The heat was turned up a notch on Zimbabwe on Tuesday as Amnesty International, which once campaigned for the release from prison of Zimbabwe's President Robert Mugabe, presented a report documenting what it called "structural impunity" in the country.
Added to a looming food crisis expected to affect six million people and the introduction of a law banning 2,900 mainly white commercial farmers from working on their land, the government now also had to fend off fresh accusations that it allowed human rights violations to go unpunished.
Amnesty International spokesman Samkelo Mokhine said at the launch of the report in Johannesburg that there had been a pattern of human rights violations in Zimbabwe since the 1970s and 1980s. But Zimbabweans had never seen the issue of impunity addressed, they had only seen pardons, amnesties and clemencies.
"The ordinary Zimbabwean hasn't had any sense of justice - not just from the 70s, (under the previous Rhodesian government) but up to 2002," he said.
"With this report we are hoping to jog the international community and the Southern African Development Community into action. If we don't do anything, what hope are we giving to the ordinary Zimbabwean?
"They are facing a food crisis, unattended human rights violations and the undermining of their judiciary. People are assaulted and killed with impunity - what message are we sending to them?"
The report, 'Zimbabwe: The toll of impunity', examined politically-motivated violations before, during, and after the March 2002 presidential election which returned Mugabe to power.
It alleged that violations were primarily committed by members of state-sponsored militia who operated with the consent of the state, and also by state security forces. It said the authorities in Zimbabwe had systematically failed to bring those responsible for serious violations to justice.
To do this the government used presidential amnesties, clemencies and indemnities, prevented investigations into human rights violations, and curbed the freedom of the media. It also allegedly manipulated the police and eroded the independence of the judiciary.
An example of the use of amnesties was a clemency order proclaimed by Mugabe on 6 October 2000 after the June 2000 parliamentary elections. This gave indemnity to anyone who committed a politically motivated crime from 1 January to 31 July of that election year. The indemnity excluded rape, murder and fraud but included grievous bodily harm - the category of crime that torture falls under.
To facilitate impunity, the state denied involvement with the militia, even though the militia had often been transported and supported by the police, the report charged.
The 2002 Public Order and Security Act criminalised a wide range of activities associated with freedom of expression, association and assembly, and violated Zimbabwe's obligations under international human rights law, Amnesty said.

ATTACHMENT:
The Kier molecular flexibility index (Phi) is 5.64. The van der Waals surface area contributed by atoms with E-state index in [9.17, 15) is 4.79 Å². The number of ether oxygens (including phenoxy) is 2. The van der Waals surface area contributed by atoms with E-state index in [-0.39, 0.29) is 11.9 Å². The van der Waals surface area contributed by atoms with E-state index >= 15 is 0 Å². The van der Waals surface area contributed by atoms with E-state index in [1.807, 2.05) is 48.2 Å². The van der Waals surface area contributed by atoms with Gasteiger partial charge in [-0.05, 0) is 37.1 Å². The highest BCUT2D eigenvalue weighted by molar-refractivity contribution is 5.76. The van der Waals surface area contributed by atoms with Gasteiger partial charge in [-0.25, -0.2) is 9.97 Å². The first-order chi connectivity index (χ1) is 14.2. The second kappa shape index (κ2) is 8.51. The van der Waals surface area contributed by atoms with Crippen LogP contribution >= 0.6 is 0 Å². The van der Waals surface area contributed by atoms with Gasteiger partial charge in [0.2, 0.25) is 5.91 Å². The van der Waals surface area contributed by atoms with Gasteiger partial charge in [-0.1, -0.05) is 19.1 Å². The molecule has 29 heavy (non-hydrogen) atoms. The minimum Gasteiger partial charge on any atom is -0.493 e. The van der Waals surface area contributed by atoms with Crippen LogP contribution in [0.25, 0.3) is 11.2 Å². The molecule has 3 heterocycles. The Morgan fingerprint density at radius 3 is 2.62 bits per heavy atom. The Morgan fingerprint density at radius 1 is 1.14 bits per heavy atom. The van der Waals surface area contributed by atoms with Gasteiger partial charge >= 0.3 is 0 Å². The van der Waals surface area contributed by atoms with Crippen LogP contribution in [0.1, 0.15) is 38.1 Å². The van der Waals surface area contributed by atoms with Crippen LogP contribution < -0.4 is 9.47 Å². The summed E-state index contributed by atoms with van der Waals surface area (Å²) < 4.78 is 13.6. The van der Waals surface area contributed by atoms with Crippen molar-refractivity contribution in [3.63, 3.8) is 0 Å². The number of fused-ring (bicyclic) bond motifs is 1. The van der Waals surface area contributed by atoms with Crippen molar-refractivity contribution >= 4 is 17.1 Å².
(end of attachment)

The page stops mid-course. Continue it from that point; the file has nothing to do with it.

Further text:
The new Access to Information and Protection of Privacy Act empowered the Information Minister to launch investigations into the operations of media houses without the involvement of either the police or the judiciary.
The judiciary itself was being undermined with the government openly defying superior court rulings that contradict its policy and harassing judges perceived to be critical. Since 2000, two Supreme Court judges, including the Chief Justice, and four High Court judges have resigned.
Impunity was allegedly reinforced by undermining the police. Mokhine said that this also affected policemen who were trying to carry out their duties properly.
"If a policeman investigated allegations of rape against certain militia he would find himself transferred to a rural area or relegated to the 'Commissioners pool' where he will have no desk and no duties. NGOs have stopped trying to report rapes because the policemen don't want to investigate," he said.
Mokhine said Zimbabwe was in clear violation of the International Covenant on Civil and Political Rights which says states have a duty to bring to justice those within their jurisdiction who are responsible for human rights violations.
Amnesty recommended that Zimbabwe ratify the United Nations Convention Against Torture, allow a thorough impartial investigation into allegations of human rights violations, make sure the police abide by international human rights standards, and that an independent police monitoring mechanism be created.
Laws not conforming to international human rights standards should be repealed or amended, and further international pressure should be applied on the Zimbabwean authorities to allow the United Nations Special Rapporteurs on torture and on the independence of judges and lawyers to take action.
It also encouraged more visits by bodies like the Commonwealth and the Southern African Development Community (SADC).
The African Commission on Human and People's Rights was currently in Zimbabwe on a fact finding mission. The delegation included Jainaba Johm of Gambia, Fiona Adolu of Uganda and Barney Pityana of South Africa.
Mokhine also urged SADC to become more involved. "The rights of ordinary Zimbabweans should take precedence over politics," he said referring to regional "quiet diplomacy" policies.
The report had been presented to the Zimbabwe government.
For the full report visit: http://www.web.amnesty.org/ai.nsf/index/afr460342002